Maryland's largest school district doesn't have to allow opt-outs of LGBT teachings: appeals court

A sign advertises the Montgomery County Public Schools' Board of Education headquarters in Rockville, Maryland.
A sign advertises the Montgomery County Public Schools' Board of Education headquarters in Rockville, Maryland. | Screenshot: Google Maps

Maryland's largest school district will not be forced for now to allow parents of elementary school students to opt their children out of classes that include LGBT literature in the curriculum they find objectionable, a federal appeals court ruled.

A three-judge panel of the 4th U.S. Circuit Court of Appeals ruled 2-1 Wednesday that Montgomery County Public Schools does not have to allow parents the ability to opt their children out of the courses even if they hold religious objections to the promotion of LGBT ideology.

Circuit Judge G. Steven Agee, a George W. Bush appointee, authored the majority opinion, concluding that the parents didn't provide sufficient evidence to justify a preliminary injunction against the school district while the case is being adjudicated. 

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"We take no view on whether the Parents will be able to present evidence sufficient to support any of their various theories once they have the opportunity to develop a record as to the circumstances surrounding the Board's decision and how the challenged texts are actually being used in schools," wrote Agee.

"At this early stage, however, given the Parents' broad claims, the very high burden required to obtain a preliminary injunction, and the scant record before us, we are constrained to affirm the district court's order denying a preliminary injunction."

"[T]here's no evidence at present that the Board's decision not to permit opt-outs compels the Parents or their children to change their religious beliefs or conduct, either at school or elsewhere," Agee wrote. 

"Supreme Court precedent requires some sort of direct or indirect pressure to abandon religious beliefs or affirmatively act contrary to those beliefs," he continued. "And simply hearing about other views does not necessarily exert pressure to believe or act differently than one's religious faith requires."

Circuit Judge A. Marvin Quattlebaum, Jr., a Trump appointee, authored the dissent, contending that the parents had "shown the board's decision to deny religious opt-outs burdened these parents' right to exercise their religion and direct the religious upbringing of their children by putting them to the choice of either compromising their religious beliefs or foregoing a public education for their children."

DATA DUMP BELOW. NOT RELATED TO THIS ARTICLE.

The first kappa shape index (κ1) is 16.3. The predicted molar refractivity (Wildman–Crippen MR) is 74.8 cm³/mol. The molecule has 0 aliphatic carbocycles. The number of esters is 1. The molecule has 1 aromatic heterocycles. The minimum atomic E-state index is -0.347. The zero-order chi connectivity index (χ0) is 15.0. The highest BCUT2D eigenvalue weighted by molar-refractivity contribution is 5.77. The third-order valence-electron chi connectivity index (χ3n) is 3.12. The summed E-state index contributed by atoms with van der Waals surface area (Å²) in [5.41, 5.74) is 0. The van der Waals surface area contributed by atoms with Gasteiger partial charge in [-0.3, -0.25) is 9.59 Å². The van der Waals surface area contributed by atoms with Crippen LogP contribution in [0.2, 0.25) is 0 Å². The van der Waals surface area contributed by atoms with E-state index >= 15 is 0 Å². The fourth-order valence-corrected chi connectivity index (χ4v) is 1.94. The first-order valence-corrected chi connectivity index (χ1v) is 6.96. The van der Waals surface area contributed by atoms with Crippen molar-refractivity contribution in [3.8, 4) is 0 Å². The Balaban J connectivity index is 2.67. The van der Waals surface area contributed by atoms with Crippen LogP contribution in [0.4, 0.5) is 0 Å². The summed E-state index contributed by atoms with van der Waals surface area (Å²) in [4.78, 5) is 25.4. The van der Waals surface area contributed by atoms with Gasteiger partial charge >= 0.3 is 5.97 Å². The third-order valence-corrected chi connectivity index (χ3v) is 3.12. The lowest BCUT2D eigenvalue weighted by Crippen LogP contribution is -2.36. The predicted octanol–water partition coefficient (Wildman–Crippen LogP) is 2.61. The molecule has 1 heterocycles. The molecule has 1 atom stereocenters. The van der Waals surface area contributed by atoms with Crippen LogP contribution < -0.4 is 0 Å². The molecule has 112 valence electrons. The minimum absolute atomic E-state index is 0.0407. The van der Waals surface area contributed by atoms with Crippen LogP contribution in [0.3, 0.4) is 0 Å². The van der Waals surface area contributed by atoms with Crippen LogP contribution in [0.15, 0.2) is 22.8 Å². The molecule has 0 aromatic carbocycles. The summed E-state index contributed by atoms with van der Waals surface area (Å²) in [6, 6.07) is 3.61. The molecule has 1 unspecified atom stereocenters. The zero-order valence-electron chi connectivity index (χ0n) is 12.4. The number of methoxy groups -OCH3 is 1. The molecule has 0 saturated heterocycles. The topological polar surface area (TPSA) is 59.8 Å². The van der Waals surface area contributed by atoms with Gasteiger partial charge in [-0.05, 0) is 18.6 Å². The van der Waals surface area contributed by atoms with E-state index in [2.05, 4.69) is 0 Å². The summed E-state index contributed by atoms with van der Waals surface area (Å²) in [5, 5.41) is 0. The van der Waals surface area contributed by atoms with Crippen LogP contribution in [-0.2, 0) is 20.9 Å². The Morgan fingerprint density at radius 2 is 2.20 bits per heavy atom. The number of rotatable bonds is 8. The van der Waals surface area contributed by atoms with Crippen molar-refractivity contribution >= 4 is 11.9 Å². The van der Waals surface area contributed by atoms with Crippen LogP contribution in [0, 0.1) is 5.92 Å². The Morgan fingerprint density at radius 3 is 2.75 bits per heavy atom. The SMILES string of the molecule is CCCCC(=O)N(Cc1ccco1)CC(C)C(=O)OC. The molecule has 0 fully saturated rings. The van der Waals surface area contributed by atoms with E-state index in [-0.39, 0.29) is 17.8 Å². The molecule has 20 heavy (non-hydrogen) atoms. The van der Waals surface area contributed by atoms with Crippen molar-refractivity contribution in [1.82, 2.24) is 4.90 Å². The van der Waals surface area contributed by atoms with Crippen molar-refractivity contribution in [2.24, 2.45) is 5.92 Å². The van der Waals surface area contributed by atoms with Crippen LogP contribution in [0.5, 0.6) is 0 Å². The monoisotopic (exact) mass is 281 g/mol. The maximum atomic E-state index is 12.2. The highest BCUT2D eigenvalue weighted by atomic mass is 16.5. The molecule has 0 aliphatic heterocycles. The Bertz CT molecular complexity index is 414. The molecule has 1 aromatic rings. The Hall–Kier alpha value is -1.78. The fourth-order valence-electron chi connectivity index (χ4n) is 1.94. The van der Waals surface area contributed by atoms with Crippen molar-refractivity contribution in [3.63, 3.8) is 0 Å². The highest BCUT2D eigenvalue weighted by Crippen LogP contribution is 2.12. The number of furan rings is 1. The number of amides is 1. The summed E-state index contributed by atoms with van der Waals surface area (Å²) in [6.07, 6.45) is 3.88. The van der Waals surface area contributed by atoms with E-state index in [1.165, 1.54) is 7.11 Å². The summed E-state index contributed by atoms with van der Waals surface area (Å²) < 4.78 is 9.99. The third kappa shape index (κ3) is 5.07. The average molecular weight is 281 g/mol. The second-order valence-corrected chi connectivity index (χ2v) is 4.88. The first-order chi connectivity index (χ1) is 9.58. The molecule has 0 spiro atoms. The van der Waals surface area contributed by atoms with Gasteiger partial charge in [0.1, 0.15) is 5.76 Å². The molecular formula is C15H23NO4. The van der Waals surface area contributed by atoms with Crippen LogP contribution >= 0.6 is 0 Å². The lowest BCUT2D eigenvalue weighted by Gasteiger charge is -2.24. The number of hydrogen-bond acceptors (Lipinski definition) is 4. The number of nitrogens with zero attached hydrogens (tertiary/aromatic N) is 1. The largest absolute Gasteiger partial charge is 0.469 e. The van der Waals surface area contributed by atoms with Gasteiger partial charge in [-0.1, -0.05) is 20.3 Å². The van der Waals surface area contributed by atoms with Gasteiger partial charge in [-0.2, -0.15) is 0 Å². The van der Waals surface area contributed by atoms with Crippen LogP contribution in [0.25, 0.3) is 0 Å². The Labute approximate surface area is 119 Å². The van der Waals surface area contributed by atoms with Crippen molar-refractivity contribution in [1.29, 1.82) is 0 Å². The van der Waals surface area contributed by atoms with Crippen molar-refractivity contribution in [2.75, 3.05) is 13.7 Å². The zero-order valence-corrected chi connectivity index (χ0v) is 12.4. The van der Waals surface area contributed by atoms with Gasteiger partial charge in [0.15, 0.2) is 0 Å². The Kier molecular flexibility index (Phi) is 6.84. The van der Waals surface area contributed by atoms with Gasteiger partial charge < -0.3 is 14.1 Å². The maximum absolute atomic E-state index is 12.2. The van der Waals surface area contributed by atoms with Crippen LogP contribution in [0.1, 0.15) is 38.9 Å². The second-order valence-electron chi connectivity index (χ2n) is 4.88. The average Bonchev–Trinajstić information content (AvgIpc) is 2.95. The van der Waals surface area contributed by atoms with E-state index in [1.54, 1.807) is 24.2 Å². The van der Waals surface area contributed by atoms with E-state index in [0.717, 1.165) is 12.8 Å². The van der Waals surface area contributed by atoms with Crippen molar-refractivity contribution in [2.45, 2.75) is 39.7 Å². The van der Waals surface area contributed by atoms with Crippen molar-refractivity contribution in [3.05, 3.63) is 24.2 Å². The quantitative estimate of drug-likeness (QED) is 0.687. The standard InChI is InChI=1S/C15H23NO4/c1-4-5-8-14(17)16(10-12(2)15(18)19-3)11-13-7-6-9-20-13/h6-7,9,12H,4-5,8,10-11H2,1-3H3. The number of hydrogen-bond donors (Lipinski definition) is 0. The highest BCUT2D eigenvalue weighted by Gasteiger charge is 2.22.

"They do not claim the use of the books is itself unconstitutional. And they do not seek to ban them. Instead, they only want to opt their children out of the instruction involving such texts," Quattlebaum continued.

"The board's refusal to grant the parents' requests for religious opt-outs to instruction with the books the board required be used to promote diversity and inclusivity to the LGBTQ+ community forces the parents to make a choice — either adhere to their faith or receive a free public education for their children. They cannot do both."

Eric Baxter, senior counsel and vice president at Becket, a religious liberty legal group representing the parents, said they plan to appeal the decision.

"The court just told thousands of Maryland parents they have no say in what their children are taught in public schools," Baxter told The Hill. "That runs contrary to the First Amendment, Maryland law, the School Board's own policies, and basic human decency."

In October 2022, the Montgomery County Board of Education announced that it had approved a group of LGBT-themed books for the English language arts curriculum in schools.

In response to this decision, a coalition of Christian, Muslim and Jewish parents filed suit against Montgomery County Schools last year. U.S. District Judge Deborah Boardman, a Biden appointee, rejected their motion for a preliminary injunction in August.

Boardman argued that the parents failed to show that the "use of the storybooks crosses the line from permissible influence to potentially impermissible indoctrination."

"The evidence suggests that, generally, MCPS teachers will occasionally read one of the handful of books, lead discussions and ask questions about the characters, and respond to questions and comments in ways that encourage tolerance for different views and lifestyles," wrote Boardman. "That is not indoctrination." 

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